Home Where We Practice Independent Ebony Eagles: A Study Group to Help Black Doctors Soar

Ebony Eagles: A Study Group to Help Black Doctors Soar

For the past 16 years, twice each year, the Ebony Eagles travel to the office of one of its members for a few days of networking and strategy-sharing. The Ebony Eagles is a study group of Black, successful private practice owners, says Paula R. Newsome, OD, MS, FAAO, FAARM, CHC, of Advantage Vision Center in Charlotte, North Carolina. She was the original convener, organizer and host.

the ebony eagles at one of their meetings
The Ebony Eagles at one of their meetings around 2020. Photos courtesy of Dr. Newsome, seated front row, left.

“We travel to each other’s offices to share insights and see different practices in action. Our last meeting had 23 attendees, and we gather twice a year, usually with 10 to 20 participants. Initially, there were more men than women, but now it’s evenly balanced,” she says.

“Initially, we wanted doctors who had some level of experience so that we could all benefit from each other’s journeys.  We have since opened up to individuals who are newer and are learning that with the right individuals, we can learn from all experience levels as long as the doctor shares,” she says. For instance, one newer OD showed the group the importance of branding the practice. “Everything from her mousepads to her clipboards was branded. I came back from that meeting and did the same thing,” Dr. Newsome says.

It’s important, too, that younger ODs have a sense of the history that veteran Ebony Eagles have. Dr. Newsome, for example, was the first Black woman to own an optometry practice in North Carolina in 1984. The bank forced her parents to co-sign a loan for her. She’s the first Black woman OD who earned her fellowship in the American Academy of Optometry.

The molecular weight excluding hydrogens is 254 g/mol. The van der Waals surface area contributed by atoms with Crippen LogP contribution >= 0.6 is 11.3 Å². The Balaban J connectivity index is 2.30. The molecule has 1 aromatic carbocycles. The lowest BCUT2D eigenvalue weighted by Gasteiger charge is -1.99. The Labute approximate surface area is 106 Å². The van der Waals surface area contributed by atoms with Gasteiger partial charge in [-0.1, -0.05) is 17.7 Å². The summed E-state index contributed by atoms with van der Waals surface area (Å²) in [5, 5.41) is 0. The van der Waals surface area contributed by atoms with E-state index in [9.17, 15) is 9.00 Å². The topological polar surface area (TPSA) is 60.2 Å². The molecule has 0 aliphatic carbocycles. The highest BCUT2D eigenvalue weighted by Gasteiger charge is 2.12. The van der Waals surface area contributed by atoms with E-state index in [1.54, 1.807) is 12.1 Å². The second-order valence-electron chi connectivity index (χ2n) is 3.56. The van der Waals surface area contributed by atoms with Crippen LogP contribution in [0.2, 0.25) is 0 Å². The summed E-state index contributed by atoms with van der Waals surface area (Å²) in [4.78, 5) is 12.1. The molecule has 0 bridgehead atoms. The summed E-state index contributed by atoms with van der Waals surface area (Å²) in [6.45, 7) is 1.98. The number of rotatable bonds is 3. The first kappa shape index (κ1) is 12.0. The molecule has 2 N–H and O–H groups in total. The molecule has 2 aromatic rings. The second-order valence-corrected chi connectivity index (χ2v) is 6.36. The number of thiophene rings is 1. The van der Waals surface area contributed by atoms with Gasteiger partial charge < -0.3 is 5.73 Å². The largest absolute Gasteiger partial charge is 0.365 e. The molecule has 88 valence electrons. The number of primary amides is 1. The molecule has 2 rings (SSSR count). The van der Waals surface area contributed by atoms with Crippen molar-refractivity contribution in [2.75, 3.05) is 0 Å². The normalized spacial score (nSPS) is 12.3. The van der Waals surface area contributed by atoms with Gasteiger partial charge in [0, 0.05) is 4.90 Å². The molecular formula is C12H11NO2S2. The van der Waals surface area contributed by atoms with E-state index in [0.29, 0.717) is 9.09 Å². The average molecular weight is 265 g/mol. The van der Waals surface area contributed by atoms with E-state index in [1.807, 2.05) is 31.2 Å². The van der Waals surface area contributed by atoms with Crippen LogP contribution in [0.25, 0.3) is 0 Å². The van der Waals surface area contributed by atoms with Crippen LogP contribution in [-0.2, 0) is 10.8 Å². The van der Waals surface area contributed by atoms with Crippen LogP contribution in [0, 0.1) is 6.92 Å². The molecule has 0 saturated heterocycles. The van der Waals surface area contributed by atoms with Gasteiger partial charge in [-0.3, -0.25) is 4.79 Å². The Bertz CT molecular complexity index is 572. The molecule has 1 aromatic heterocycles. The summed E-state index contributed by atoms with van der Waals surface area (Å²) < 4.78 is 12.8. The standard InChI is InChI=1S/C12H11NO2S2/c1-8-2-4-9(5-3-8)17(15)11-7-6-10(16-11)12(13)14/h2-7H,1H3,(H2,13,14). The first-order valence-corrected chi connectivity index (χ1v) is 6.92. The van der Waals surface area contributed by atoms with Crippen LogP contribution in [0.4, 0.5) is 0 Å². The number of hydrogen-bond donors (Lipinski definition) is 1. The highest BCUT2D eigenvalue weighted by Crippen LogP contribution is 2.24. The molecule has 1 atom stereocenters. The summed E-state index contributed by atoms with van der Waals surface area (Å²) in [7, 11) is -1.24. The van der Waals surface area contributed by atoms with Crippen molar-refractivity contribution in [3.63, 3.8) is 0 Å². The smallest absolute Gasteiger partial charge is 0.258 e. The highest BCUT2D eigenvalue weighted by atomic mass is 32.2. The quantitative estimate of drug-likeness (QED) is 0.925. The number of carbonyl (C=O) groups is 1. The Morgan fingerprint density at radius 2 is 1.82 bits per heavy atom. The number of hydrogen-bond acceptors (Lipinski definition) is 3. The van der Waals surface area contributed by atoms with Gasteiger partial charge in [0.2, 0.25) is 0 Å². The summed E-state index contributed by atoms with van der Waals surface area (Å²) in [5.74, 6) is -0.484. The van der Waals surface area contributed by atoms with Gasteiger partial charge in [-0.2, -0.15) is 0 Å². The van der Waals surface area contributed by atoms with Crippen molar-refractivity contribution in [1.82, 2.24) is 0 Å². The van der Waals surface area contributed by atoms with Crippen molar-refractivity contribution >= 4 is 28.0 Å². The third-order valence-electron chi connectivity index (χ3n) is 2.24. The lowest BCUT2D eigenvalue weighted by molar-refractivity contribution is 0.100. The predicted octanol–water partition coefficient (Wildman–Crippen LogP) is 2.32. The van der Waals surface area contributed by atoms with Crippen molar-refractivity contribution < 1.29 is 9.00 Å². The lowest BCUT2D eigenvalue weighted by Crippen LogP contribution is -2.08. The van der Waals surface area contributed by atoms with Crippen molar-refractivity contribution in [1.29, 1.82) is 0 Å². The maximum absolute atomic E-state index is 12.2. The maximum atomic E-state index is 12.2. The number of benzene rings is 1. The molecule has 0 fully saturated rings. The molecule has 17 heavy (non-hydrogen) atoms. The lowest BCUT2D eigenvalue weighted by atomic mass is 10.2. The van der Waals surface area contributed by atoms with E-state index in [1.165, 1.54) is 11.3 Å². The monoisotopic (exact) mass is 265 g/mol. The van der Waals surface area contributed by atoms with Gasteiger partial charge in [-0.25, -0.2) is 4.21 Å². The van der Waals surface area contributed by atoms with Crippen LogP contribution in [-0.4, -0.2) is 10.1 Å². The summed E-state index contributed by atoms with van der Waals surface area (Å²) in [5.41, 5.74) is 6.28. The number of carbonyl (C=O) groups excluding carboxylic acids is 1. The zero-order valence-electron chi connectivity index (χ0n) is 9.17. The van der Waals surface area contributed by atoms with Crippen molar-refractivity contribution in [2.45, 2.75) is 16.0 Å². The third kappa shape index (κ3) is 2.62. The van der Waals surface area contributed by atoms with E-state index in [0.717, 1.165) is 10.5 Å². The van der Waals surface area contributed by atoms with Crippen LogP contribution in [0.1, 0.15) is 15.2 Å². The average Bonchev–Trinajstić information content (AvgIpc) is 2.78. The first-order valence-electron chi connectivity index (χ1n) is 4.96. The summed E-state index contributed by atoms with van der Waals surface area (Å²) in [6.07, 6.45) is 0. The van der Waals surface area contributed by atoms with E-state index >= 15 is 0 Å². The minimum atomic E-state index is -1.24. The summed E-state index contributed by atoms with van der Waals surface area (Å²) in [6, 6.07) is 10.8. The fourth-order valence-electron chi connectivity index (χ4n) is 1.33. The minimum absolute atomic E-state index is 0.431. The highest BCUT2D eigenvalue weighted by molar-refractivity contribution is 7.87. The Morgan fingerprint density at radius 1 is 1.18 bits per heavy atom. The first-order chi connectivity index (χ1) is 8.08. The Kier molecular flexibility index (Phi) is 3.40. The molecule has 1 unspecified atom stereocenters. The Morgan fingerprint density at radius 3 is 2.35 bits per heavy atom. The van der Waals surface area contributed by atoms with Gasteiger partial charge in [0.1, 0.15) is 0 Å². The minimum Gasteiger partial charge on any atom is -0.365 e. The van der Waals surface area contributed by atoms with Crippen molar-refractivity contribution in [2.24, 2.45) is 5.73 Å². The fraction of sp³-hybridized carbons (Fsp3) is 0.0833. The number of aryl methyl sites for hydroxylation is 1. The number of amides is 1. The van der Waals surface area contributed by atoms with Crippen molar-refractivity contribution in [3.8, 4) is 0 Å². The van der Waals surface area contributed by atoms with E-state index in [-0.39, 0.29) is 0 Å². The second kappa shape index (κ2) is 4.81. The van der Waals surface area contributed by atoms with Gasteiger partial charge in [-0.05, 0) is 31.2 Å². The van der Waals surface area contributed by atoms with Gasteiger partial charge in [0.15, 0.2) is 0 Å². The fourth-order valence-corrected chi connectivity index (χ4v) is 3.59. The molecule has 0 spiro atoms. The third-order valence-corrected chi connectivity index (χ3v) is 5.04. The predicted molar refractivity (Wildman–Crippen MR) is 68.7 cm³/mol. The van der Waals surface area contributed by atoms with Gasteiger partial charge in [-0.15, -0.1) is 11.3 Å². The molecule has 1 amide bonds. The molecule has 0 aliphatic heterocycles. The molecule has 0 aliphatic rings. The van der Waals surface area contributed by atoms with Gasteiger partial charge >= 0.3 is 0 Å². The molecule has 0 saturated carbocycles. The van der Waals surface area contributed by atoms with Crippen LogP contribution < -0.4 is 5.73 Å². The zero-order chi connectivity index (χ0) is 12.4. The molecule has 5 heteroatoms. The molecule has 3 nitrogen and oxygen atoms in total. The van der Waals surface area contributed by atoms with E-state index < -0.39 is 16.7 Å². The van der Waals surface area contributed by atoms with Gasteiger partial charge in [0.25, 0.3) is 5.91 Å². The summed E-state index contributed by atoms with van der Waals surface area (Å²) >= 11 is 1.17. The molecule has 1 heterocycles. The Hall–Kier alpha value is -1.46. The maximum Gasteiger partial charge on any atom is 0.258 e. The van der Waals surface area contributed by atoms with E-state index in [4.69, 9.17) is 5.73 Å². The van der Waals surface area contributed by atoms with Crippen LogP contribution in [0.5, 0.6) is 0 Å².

SHARING IDEAS

The Ebony eagles in chicago - around 2016
A meeting of the Ebony Eagles, around 2106, in Chicago

Topics range from traditional operational business strategies to getting loans and estate planning, “We also stay updated on new trends, technologies, and cutting-edge techniques, ensuring we offer the best to those who rely on us. Even though the younger doctors may want work-life balance, our mission remains the same—to serve our communities with passion and excellence,” Dr. Newsome says.

The group met this spring in Philadelphia, and its next meeting will be near Washington, D.C. When it’s possible to combine their regular agenda with a visit to a nearby optometry school and any chapter of the National Optometric Student Association or private practice clubs, the members do so. “We want to let students, and especially students of color, know that we exist. Unfortunately, many do not,” she adds.

As is true of many student groups, the members also encourage each other. They share their passion for serving all patients with dignity and their enthusiasm for private practice. “I always leave these meetings with a notebook full of new ideas. The goal is to have something new to implement when we return to our own offices on Monday,” she says.

If you think Ebony Eagles may be a good fit for you and your practice, you can email Dr. Newsome at drprnewsome@gmail.com.

Read other stories about how ODs promote themselves through professional skills developments.

 

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